The Court’s assessment. General principles
In deciding whether applicants have received a fair hearing the Court does not take the place of the domestic courts, who are in the best position to assess the evidence before them, establish facts and interpret domestic law (see, among other authorities, the above-cited case of Navalnyy and Ofitserov, § 97 with further references therein, and Nemtsov v. Russia, no. 1774/11, § 87, 31 July 2014).
Similarly, the Court reiterates that as a principle the weight attached by the national courts to particular items of evidence or to findings or assessments submitted to them for consideration are matters that fall within the remit of the national courts, unless and in so far as they may have infringed rights and freedoms protected by the Convention or their findings can be regarded as arbitrary or manifestly unreasonable, and provided that the proceedings as a whole were fair, as required by Article 6 § 1 of the Convention (see Moreira Ferreira v. Portugal (no. 2) [GC], no. 19867/12, § 83, 11 July 2017, and Nemtsov, cited above, § 92). Therefore, its task under Article 6 of the Convention is to ascertain whether the proceedings as a whole, including the way in which evidence was taken, were fair.
While Article 6 guarantees the right to a fair hearing, it does not lay down any rules on the admissibility of evidence as such, which is primarily a matter for regulation under national law (see López Ribalda and Others v. Spain [GC], nos. 1874/13 and 8567/13, § 149, 17 October 2019). The Court notes, however, that there is a distinction between the admissibility of evidence (that is to say the question of which elements of proof may be submitted to the relevant court for its consideration) and the rights of the defence in respect of evidence which in fact has been submitted to the court (see SA-Capital Oy v. Finland, no. 5556/10, § 74, 14 February 2019 and the references therein). There is also a distinction between the latter (that is to say whether the rights of defence have been properly ensured in respect of the evidence taken) and the subsequent assessment of that evidence by the court once the proceedings have been concluded. From the perspective of the rights of the defence, issues under Article 6 may therefore arise in terms of whether the evidence produced for or against the defendant was presented in such a way as to ensure a fair trial (see, for instance, Horvatić v. Croatia, no. 36044/09, § 78, 17 October 2013, and Barım v. Turkey (dec.), no. 34536/97, 12 January 1999).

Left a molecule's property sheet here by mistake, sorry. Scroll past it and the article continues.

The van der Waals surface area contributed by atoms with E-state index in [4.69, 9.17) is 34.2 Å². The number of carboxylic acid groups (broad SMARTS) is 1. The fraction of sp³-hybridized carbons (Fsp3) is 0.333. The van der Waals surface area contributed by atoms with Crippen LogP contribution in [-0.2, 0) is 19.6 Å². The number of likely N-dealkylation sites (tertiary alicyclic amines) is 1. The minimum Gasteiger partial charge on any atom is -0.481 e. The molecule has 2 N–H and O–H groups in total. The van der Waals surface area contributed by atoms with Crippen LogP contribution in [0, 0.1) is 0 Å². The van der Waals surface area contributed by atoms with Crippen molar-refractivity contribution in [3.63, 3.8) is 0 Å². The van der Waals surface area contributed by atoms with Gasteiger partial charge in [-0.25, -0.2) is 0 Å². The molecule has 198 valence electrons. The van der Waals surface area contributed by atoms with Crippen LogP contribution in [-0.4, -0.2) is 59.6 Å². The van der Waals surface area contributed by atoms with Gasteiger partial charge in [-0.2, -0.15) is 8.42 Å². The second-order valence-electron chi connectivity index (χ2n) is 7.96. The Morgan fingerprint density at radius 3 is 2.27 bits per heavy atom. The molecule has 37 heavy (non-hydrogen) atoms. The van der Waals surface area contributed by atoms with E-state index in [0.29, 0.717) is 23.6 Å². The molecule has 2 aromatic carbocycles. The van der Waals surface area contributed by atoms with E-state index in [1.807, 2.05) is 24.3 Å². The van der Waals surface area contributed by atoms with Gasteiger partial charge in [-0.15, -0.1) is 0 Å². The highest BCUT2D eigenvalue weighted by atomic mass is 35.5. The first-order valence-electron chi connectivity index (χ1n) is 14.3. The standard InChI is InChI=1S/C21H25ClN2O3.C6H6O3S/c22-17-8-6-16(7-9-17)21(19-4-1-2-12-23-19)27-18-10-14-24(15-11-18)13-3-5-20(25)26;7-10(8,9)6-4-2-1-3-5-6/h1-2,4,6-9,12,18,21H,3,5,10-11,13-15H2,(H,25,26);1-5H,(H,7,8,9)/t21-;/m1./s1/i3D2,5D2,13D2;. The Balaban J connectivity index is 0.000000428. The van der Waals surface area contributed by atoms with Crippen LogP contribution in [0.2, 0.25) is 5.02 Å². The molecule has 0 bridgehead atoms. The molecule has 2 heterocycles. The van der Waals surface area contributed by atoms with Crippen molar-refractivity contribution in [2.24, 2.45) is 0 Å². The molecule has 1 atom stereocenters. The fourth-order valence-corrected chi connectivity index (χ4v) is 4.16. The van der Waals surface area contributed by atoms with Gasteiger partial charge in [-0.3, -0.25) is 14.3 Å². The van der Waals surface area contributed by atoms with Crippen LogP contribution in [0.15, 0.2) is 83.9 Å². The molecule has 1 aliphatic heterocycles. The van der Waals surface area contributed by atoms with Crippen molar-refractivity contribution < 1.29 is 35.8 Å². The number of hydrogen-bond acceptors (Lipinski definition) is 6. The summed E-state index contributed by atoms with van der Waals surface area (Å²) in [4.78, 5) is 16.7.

In determining whether the proceedings as a whole were fair, regard must be had to whether the rights of the defence were respected. It must be examined in particular whether the applicant was given the opportunity to challenge the authenticity of the evidence and to oppose its use. In addition, the quality of the evidence must be taken into consideration, including whether the circumstances in which it was obtained cast doubt on its reliability or accuracy (see Bykov v. Russia [GC], no. 4378/02, § 90, 10 March 2009; Zhang v. Ukraine, no. 6970/15, § 57, 13 November 2018; and Erkapić v. Croatia, no. 51198/08, § 72, 25 April 2013). The burden of proof is on the prosecution, and any doubt should benefit the accused (see Ajdarić v. Croatia, no. 20883/09, § 35, 13 December 2011, with further references).
The Court furthermore reiterates that, in view of the principle that the Convention is intended to guarantee not rights that are theoretical or illusory but rights that are practical and effective, the right to a fair trial cannot be seen as effective unless the requests and observations of the parties are truly “heard” – that is to say, properly examined by the tribunal (see Carmel Saliba v. Malta, no. 24221/13, § 65, 29 November 2016, with further references therein, and Fodor v. Romania, no. 45266/07, § 28, 16 September 2014). In examining the fairness of criminal proceedings, the Court has also held in particular that by ignoring a specific, pertinent and important point made by the accused, domestic courts fall short of their obligations under Article 6 § 1 of the Convention (see Nechiporuk and Yonkalo v. Ukraine, no. 42310/04, § 280, 21 April 2011).